Nina Simone Childhood Home, Tryon, North Carolina

photo by: Nancy Pierce

African American Cultural Heritage Action Fund

Nina Simone Childhood Home

  • Location: Tryon, North Carolina

Nina Simone’s distinctive voice, powerful blend of classical, blues, and gospel music, and passionate civil rights activism ensured that her decades-long legacy endures.

Despite her fame, until a few years ago little was known about Simone’s childhood home in Tryon, North Carolina. In 2017, the humble, three-room clapboard house where she spent her childhood and began learning to play the piano was in severe disrepair and put up for sale.

With the threat of its impending demolition, four African American artists sprang into action. Conceptual artist Adam Pendleton, sculptor and painter Rashid Johnson, collagist and filmmaker Ellen Gallagher, and abstract artist Julie Mehretu founded Daydream Therapy, LLC and collectively bought the home for $95,000.

With leadership and guidance from the four artists, the National Trust for Historic Preservation's African American Cultural Heritage Action Fund—along with the Tryon community, Nina Simone Project, World Monuments Fund, and North Carolina African American Heritage Commission—are preserving Simone’s Tryon home.

Nina Simone's Childhood Home, Tryon, North Carolina

photo by: Nancy Pierce

Simone's sheet music and period-style piano remain from previous efforts to use the house as a museum.

Nina Simone, Activist and Musician

Nina Simone was born Eunice Waymon in Tryon, North Carolina in 1933. As a young girl, she attended her mother’s sermons at St. Luke’s AME church and began playing the piano during services. After hearing Simone accompany the community choir at the Tryon Theater at the age of six, Mrs. Muriel Mazzanovich, a local piano teacher, convinced her mother that given her extraordinary talent she should pursue lessons. Mazzanovich began teaching Simone at her house in Tryon and organized the Eunice Waymon Fund to raise money for her to continue her education through high school.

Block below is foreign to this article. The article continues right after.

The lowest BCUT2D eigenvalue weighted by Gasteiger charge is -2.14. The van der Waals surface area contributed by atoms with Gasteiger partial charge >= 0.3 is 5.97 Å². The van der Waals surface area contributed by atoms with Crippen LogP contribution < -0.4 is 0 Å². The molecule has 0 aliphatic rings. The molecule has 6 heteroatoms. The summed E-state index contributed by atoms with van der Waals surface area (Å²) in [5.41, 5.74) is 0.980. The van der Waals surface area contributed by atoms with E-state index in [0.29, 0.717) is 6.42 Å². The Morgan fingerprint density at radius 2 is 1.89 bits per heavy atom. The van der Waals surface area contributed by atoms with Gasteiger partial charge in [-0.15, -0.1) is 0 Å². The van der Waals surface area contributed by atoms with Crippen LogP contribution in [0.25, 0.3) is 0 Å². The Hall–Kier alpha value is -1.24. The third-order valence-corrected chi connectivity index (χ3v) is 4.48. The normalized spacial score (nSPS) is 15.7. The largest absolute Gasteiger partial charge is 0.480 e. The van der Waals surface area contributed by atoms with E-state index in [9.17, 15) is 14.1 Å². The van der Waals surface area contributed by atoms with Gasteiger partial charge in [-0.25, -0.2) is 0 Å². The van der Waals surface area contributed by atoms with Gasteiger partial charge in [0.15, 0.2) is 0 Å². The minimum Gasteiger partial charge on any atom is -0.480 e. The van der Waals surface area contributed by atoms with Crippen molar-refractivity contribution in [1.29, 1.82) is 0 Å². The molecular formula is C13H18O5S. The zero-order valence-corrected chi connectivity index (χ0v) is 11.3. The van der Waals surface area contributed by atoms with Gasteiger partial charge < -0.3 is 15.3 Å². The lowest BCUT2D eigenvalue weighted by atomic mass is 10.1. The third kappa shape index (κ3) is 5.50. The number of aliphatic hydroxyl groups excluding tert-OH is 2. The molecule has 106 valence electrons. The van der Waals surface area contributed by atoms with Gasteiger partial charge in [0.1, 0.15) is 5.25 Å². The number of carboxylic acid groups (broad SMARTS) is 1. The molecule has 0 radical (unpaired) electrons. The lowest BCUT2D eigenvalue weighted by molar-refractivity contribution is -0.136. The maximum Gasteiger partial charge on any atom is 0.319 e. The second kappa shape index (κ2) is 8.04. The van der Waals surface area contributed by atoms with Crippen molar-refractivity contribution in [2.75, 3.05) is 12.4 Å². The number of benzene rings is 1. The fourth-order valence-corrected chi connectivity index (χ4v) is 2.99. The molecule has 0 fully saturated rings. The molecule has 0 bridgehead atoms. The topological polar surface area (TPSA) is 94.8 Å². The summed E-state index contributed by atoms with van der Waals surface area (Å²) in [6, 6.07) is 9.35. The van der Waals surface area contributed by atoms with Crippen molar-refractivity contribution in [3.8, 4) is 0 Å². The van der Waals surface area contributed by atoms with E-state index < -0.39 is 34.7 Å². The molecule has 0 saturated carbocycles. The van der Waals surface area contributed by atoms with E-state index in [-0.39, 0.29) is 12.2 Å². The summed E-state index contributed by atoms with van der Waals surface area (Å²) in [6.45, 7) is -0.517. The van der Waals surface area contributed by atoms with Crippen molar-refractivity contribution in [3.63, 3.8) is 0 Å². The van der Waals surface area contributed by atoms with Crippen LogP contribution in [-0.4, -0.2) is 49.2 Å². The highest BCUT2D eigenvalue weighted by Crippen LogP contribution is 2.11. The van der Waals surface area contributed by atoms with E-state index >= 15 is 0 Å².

To thank those who supported the fund, Simone performed her debut recital at the Tryon Library in 1943 at age 11. However, living in a Jim Crow-segregated South, Simone’s parents were forced to give up their seats for white audience members when they arrived. Simone refused to play until her parents were returned to their rightful place in the front row.

Following her high school graduation, Simone moved to New York City in 1950 to attend a summer program at Juilliard and apply for a scholarship at the Curtis Institute of Music in Philadelphia. However, Curtis rejected her application—allegedly due to her race.

1969 publicity photo of Nina Simone

photo by: StroudProductions

1969 publicity photo of Nina Simone.

Instead, she worked odd jobs before she began playing piano and singing at a bar in Atlantic City. It was there that she changed her name to Nina Simone and her career as the High Priestess of Soul was born.

Through the 1960s, Simone built a reputation as an artist and civil rights activist. She maintained personal friendships with Dr. Martin Luther King Jr. and Malcolm X, and the violence of the Civil Rights Movement and tragic events such as the 16th Street Baptist Church bombing, motivated Simone to express her ideas and emotions through explosive original songs such as “Mississippi Goddam” and “Four Women,” and acclaimed covers including “I Wish I Knew How it Would Feel to be Free.”

Following her passing in 2003, broader recognition of Simone’s historic significance has resulted in the Oscar-nominated documentary What Happened, Miss Simone? released in 2015; NPR’s inclusion of her 1965 song “I Put a Spell on You” as the number three album on their 150 Greatest Albums Made by Women list; and her 2018 induction into the Rock & Roll Hall of Fame.


Develop a rehabilitation plan and create additional protections for Simone’s home.

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